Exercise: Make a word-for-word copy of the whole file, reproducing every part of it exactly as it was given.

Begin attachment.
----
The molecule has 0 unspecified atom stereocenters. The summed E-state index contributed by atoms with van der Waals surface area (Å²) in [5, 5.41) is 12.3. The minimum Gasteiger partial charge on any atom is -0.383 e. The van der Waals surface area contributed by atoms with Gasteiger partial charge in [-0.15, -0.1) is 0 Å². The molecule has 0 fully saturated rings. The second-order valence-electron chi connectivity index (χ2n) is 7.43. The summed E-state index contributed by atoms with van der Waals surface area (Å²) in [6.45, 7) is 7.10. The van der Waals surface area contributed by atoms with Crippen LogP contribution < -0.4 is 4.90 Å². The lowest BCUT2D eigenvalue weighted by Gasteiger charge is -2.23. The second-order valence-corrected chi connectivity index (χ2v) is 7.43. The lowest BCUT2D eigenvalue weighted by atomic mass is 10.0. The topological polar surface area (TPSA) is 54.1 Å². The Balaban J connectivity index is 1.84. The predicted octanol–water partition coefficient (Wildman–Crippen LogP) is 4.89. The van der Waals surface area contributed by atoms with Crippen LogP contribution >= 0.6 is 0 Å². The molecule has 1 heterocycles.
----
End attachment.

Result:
The molecule has 0 unspecified atom stereocenters. The summed E-state index contributed by atoms with van der Waals surface area (Å²) in [5, 5.41) is 12.3. The minimum Gasteiger partial charge on any atom is -0.383 e. The van der Waals surface area contributed by atoms with Gasteiger partial charge in [-0.15, -0.1) is 0 Å². The molecule has 0 fully saturated rings. The second-order valence-electron chi connectivity index (χ2n) is 7.43. The summed E-state index contributed by atoms with van der Waals surface area (Å²) in [6.45, 7) is 7.10. The van der Waals surface area contributed by atoms with Crippen LogP contribution < -0.4 is 4.90 Å². The lowest BCUT2D eigenvalue weighted by Gasteiger charge is -2.23. The second-order valence-corrected chi connectivity index (χ2v) is 7.43. The lowest BCUT2D eigenvalue weighted by atomic mass is 10.0. The topological polar surface area (TPSA) is 54.1 Å². The Balaban J connectivity index is 1.84. The predicted octanol–water partition coefficient (Wildman–Crippen LogP) is 4.89. The van der Waals surface area contributed by atoms with Crippen LogP contribution >= 0.6 is 0 Å². The molecule has 1 heterocycles.